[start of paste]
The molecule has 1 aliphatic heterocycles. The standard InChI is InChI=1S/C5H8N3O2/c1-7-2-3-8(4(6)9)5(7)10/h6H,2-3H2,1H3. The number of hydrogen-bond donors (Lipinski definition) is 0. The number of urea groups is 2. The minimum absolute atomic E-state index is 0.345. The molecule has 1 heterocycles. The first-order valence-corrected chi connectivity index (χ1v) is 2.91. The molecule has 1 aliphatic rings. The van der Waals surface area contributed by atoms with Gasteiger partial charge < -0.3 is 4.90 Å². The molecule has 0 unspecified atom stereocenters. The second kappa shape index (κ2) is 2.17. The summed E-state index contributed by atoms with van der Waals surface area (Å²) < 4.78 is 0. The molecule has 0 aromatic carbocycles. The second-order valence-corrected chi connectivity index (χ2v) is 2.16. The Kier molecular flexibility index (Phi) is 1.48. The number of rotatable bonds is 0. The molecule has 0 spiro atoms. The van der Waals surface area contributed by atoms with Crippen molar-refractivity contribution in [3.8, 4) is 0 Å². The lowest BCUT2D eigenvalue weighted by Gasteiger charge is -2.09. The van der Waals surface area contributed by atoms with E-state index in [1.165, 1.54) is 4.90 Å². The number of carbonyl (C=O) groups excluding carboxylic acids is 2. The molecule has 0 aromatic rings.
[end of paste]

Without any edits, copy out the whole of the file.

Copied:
The molecule has 1 aliphatic heterocycles. The standard InChI is InChI=1S/C5H8N3O2/c1-7-2-3-8(4(6)9)5(7)10/h6H,2-3H2,1H3. The number of hydrogen-bond donors (Lipinski definition) is 0. The number of urea groups is 2. The minimum absolute atomic E-state index is 0.345. The molecule has 1 heterocycles. The first-order valence-corrected chi connectivity index (χ1v) is 2.91. The molecule has 1 aliphatic rings. The van der Waals surface area contributed by atoms with Gasteiger partial charge < -0.3 is 4.90 Å². The molecule has 0 unspecified atom stereocenters. The second kappa shape index (κ2) is 2.17. The summed E-state index contributed by atoms with van der Waals surface area (Å²) < 4.78 is 0. The molecule has 0 aromatic carbocycles. The second-order valence-corrected chi connectivity index (χ2v) is 2.16. The Kier molecular flexibility index (Phi) is 1.48. The number of rotatable bonds is 0. The molecule has 0 spiro atoms. The van der Waals surface area contributed by atoms with Crippen molar-refractivity contribution in [3.8, 4) is 0 Å². The lowest BCUT2D eigenvalue weighted by Gasteiger charge is -2.09. The van der Waals surface area contributed by atoms with E-state index in [1.165, 1.54) is 4.90 Å². The number of carbonyl (C=O) groups excluding carboxylic acids is 2. The molecule has 0 aromatic rings.